indefinite, silent wish.

"One more," he asked, "and let us change glasses."

Presently a cloud of delicate warmth spread over my brain, and gave me
courage to seek and meet his glance. There must have been an expression
of irresolution in my face, for he looked at me inquiringly, and then
his own face grew very sad. I felt awkward from my intuition of his
opinion of my mood, when he relieved me by saying something about
Shelley,--a copy of whose poems lay on a table near. From Shelley he
went to his boat, and said he hoped to have some pleasant excursions
with Laura and myself. He "would go at once and talk with Laura's
mother about them." I watched him through the door, while he spoke to
her. She was in a low chair, and he leaned his face on one hand close
to hers. I saw that his natural expression was one of tranquillity and
courage. He was not more than twenty-two, but the firmness of the lines
about his mouth belied his youth.

"He has a wonderful face," I thought, "and just as wonderful a will."

I felt my own will rise as I looked at him,--a will that should make me
mistress of myself, powerful enough to contend with, and resist, or
turn to advantage any controlling fate which might come near me.

"Do you feel like singing?" Harry Lothrop inquired. "Do you know
Byron's song, 'One struggle more and I am free'?"

"Oh, yes!" I replied,--"it is set to music which suits my voice. I will
sing it."

Laura had been playing polkas with great spirit. Since the Champagne,
the old ladies had closed their games of whist for talking, and, as it
was nearly time to go, the company was gay. There was laughing and
talking when I began, but silence soon after, for the wine made my
voice husky and effective. I sang as if deeply moved.

"Lord!" I heard Maurice say to Laura, as I rose from the piano, "what a
girl! she's really tragic."

I caught Harry Lothrop's eye, as I passed through the door to go
up-stairs; it was burning; I felt as if a hot coal had dropped on me.
Maurice ran into the hall and sprang upon the stair-railing to ask me
if he might be my escort home. That night he serenaded me. He was a
good-hearted, cheerful creature; conceited, as small men are apt to
be,--conceit answering for size with them,--but pleasantly so, and I
learned to like him as much as Redmond did.

The summer days were passing. We had all sorts of parties,--parties in
houses and out-of-doors; we rode and sailed and walked. Laura walked
and talked much with Harry Lothrop. We did not often see each other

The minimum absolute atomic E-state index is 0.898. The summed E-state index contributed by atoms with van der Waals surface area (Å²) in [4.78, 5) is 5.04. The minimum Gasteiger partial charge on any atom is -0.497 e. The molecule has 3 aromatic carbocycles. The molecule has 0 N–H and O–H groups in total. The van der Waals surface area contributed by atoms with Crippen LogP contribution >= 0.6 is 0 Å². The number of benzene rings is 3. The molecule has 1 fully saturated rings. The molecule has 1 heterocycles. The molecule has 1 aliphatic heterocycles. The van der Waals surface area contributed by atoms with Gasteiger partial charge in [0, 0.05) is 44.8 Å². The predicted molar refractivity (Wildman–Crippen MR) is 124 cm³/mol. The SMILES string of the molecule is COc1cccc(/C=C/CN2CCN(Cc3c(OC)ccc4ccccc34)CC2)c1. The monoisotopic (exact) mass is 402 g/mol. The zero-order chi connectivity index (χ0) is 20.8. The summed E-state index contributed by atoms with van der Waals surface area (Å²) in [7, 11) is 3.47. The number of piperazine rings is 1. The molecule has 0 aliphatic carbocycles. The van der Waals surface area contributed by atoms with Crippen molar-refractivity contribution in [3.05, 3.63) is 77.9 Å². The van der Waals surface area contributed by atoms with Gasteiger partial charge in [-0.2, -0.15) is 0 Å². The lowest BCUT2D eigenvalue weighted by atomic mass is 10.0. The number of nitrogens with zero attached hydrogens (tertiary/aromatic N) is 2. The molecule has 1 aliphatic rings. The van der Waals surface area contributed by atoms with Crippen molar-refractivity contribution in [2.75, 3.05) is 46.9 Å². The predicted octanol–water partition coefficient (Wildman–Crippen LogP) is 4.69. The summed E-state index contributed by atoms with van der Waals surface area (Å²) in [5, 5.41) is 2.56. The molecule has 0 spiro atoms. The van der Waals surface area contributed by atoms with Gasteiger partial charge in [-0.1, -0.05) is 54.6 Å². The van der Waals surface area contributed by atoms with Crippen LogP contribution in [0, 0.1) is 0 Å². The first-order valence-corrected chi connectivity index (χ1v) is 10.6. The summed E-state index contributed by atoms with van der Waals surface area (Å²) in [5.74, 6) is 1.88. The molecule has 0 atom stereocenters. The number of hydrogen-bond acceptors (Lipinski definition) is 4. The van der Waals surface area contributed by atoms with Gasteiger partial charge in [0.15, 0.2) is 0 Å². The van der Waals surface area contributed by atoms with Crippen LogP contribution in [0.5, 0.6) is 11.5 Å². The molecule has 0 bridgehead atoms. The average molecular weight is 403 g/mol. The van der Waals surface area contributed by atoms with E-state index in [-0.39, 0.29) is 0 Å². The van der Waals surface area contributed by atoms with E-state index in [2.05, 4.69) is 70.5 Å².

alone, but, when we met, were more serious and affectionate with each
other. We did not speak, except in a general way, of Redmond and Harry
Lothrop. I did not avoid Redmond, nor did I seek him. We had many a
serious conversation in public, as well as many a gay one; but I had
never met him alone since the night we rode through the pines.

He went away for a fortnight. On the day of his return he came to see
me. He looked so glad, when I entered the room, that I could not help
feeling a wild thrill. I went up to him, but said nothing. He held out
both his hands. I retreated. An angry feeling rushed into my heart.

"No," I said, "Whose hand did you hold last?"

He turned deadly pale.

"That of the woman I am going to marry."

I smiled to hide the trembling of my lips, and offered my hand to him;
_but he waved it away_, and fell back on his chair, hurriedly drawing
his handkerchief across his face. I saw that he was very faint, and
stood against the door, waiting for him to recover.

"More than I have played the woman and the fool before you."


"I thought so. You seem experienced."

"I am."

"Forgive me," he said, gently; "being only a man, I think you can. Good
God!" he exclaimed, "what an infernal self-possession you show!"

"Redmond, is it not time to end this? The summer has been a long
one,--has it not?--long enough for me to have learned what it is to
live. Our positions are reversed since we have become acquainted. I am
for the first time forgetting self, and you for the first time remember
self. Redmond, you are a noble man. You have a steadfast soul. Do not
be shaken. I am not like you; I am not simple or single-hearted. But I
imitate you. Now come, I beg you will go."

"Certainly, I will. I have little to say."

August had nearly gone when Maurice told me they were about to leave.
Laura said we must prepare for retrospection and the fall sewing.

"Well," I said, "the future looks gloomy, and I must have some new

Maurice came to see me one morning in a state of excitement to say we
were all going to Bird Island to spend the day, dine at the
light-house, and sail home by moonlight. Fifteen of the party were